Sunday, June 17, 2012

Pretty Good Year

Pretty Good Year - Tori Amos. Released in 1992 and appears on the album Little Earthquakes

 “Whether it bums you out or not, the truth is, all this happened, as much as the first record did. But there are other characters involved a bit more. There are just other beings involved in this one. Like Pretty Good Year, for example, I got a letter from a guy named Greg in England. This one got to me – it missed getting to me for, like, three months. But it just got passed around to different people, and finally somebody just – I was walking through the record label in between the tour up in England, and somebody put it in my bag. They just said, “You know what, Tori? This has been sitting around here. Just take it.” And I took this letter, and I opened my bag two days later, and I read it. It was a picture of – he had drawn himself. It was a pencil drawing. Greg has kind of scrawny hair and glasses, and he’s very skinny and he held this great big flower. Greg is 23, lives in the north of England, and his life is over, in his mind. I found this a re-occurrence in every country that I went. In that early 20 age, with so many of the guys – more than the girls, they were a bit more, ‘Ah, things are just beginning to happen.’ The guys, it was finished. The best parts of their life were done. The tragedy of that for me, just seeing that over and over again, got to me so much that I wrote Pretty Good Year. You don’t really know what my role is. Am I Lucy, or am I that eight bars of grunge that comes out near the end where I express, and then nothing, everything else is Greg’s story? I found that kind of really fun. The emotion is coming from somebody else’s story. And yet it touched me so that I could sing it.”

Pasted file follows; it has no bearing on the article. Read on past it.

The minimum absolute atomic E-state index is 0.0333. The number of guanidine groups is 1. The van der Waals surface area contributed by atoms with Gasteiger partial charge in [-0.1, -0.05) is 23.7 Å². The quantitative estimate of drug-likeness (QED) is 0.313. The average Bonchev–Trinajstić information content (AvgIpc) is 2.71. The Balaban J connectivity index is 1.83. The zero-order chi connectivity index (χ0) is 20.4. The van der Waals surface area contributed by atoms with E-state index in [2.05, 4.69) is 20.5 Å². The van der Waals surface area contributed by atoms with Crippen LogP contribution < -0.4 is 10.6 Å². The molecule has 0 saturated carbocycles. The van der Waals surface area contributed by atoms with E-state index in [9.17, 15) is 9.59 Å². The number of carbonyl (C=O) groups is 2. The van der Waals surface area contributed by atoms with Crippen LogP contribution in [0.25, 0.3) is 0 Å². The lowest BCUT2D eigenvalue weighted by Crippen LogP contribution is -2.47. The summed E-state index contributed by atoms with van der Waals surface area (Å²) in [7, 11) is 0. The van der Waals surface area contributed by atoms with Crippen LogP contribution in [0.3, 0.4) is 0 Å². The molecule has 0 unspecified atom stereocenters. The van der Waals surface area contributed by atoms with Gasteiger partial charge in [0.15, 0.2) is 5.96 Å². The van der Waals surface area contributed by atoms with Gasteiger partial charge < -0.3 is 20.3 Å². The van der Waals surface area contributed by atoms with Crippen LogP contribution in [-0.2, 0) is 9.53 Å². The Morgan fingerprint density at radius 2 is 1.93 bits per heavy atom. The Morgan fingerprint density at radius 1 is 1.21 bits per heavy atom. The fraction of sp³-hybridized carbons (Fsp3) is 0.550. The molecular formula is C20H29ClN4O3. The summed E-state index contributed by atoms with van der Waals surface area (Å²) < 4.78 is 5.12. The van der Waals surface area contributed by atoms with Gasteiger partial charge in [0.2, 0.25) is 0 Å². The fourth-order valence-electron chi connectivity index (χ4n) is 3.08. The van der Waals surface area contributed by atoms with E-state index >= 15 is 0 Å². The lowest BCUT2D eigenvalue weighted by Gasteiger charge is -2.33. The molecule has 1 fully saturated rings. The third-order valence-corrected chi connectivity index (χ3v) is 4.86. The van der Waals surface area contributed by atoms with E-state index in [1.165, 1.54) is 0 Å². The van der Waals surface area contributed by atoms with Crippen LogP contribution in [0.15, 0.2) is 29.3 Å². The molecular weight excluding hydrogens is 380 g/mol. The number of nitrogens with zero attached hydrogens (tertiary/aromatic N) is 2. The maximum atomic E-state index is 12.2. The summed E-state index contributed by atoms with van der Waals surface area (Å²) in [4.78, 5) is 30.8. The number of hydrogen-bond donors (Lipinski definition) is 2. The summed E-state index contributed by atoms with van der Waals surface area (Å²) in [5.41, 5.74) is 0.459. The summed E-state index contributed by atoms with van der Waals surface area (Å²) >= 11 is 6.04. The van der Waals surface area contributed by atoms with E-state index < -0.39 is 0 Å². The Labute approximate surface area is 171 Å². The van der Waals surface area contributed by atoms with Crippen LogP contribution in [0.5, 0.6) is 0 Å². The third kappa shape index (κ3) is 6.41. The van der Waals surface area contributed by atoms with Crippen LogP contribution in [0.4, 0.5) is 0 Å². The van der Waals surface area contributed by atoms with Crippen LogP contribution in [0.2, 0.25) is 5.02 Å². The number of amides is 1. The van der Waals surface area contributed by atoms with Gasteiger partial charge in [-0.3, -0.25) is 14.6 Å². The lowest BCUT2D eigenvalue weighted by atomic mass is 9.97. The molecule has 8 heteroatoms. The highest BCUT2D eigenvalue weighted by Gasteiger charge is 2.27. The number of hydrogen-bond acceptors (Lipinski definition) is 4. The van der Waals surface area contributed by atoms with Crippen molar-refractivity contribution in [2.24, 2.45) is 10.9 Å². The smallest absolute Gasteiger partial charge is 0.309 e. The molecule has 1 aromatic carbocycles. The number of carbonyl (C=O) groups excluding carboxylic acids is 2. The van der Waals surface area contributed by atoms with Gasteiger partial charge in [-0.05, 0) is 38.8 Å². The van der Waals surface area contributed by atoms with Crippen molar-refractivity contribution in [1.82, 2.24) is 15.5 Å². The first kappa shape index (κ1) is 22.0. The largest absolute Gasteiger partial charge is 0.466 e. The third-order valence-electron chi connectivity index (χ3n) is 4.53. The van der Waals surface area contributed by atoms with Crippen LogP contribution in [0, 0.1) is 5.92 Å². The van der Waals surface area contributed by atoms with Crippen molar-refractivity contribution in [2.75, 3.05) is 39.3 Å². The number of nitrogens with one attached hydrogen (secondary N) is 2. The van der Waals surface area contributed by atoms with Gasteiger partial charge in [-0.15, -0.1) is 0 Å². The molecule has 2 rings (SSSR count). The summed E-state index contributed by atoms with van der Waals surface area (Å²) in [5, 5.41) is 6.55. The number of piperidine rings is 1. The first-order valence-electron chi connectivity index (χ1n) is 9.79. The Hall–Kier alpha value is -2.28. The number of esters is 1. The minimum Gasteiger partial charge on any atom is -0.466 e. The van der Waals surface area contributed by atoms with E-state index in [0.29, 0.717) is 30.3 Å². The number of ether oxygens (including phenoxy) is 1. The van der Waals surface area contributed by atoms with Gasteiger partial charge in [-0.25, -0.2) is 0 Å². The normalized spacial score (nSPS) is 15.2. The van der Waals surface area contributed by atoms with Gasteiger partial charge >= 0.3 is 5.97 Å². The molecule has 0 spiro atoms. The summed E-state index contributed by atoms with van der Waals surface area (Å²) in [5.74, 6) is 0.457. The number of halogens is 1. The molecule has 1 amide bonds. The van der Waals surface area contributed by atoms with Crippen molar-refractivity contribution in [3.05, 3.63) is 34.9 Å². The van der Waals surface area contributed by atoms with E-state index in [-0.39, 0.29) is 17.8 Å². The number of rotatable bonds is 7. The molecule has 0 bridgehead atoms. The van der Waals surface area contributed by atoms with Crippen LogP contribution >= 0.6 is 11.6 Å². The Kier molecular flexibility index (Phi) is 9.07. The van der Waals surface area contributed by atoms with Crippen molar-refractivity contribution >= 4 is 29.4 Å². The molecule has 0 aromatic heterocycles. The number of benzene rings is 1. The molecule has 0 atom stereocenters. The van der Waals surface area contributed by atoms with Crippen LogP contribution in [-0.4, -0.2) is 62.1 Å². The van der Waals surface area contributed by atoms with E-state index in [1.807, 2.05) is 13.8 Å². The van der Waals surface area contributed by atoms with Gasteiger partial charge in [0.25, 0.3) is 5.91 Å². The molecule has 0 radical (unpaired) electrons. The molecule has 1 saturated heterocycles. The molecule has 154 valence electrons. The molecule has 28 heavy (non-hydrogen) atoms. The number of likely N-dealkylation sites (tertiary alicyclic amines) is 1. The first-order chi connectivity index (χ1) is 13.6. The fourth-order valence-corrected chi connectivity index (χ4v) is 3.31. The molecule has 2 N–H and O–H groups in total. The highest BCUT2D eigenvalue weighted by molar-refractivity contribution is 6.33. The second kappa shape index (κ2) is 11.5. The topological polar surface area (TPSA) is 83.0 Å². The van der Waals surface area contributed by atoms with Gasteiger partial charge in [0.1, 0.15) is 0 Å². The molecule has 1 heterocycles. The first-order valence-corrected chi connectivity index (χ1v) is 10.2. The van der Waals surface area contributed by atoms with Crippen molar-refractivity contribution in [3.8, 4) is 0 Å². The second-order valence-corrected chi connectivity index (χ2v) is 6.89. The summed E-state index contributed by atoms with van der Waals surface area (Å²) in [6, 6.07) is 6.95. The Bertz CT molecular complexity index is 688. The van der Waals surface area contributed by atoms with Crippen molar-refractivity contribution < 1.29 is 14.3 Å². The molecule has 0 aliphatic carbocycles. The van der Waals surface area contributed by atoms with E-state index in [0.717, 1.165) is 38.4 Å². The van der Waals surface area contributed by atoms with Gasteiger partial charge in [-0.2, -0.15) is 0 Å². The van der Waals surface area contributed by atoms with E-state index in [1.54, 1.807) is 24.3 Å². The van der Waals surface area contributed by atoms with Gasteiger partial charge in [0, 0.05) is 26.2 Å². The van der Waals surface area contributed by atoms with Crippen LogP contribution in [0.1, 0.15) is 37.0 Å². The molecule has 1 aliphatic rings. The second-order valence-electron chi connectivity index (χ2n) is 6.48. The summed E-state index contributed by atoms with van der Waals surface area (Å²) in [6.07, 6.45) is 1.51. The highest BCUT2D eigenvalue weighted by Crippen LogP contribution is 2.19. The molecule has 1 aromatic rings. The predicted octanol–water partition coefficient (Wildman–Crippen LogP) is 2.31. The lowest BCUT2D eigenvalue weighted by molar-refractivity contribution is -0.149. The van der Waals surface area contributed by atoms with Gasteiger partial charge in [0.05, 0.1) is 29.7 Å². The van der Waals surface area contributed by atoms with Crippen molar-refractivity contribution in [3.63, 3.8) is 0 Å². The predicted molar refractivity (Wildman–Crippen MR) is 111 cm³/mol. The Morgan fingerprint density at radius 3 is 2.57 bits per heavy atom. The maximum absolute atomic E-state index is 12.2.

-Tori Amos

“…in New Mexico, where I went to write, and record, this album, was that at one point I was spraying Pledge polish in a cupboard and I inhaled it and I got a lung infection which meant I couldn’t speak, or sing, for three weeks. And I really thought my voice was damaged forever and had to do voice lessons on the phone, with this voice teacher to try and get the natural corisone back on the cords. I was thinking ‘what if I never sing again?’ Then I’d say ‘if I can’t sing what’s the point in being alive, is this person worth anything at all?’ And there were moments where the only answer to that question was ‘no’. Then i’d give in to the self-pity that comes out in the song Pretty Good Year, and in the lyric ‘They say you were something in those formative years’.
– Tori; Hot Press, January 1994

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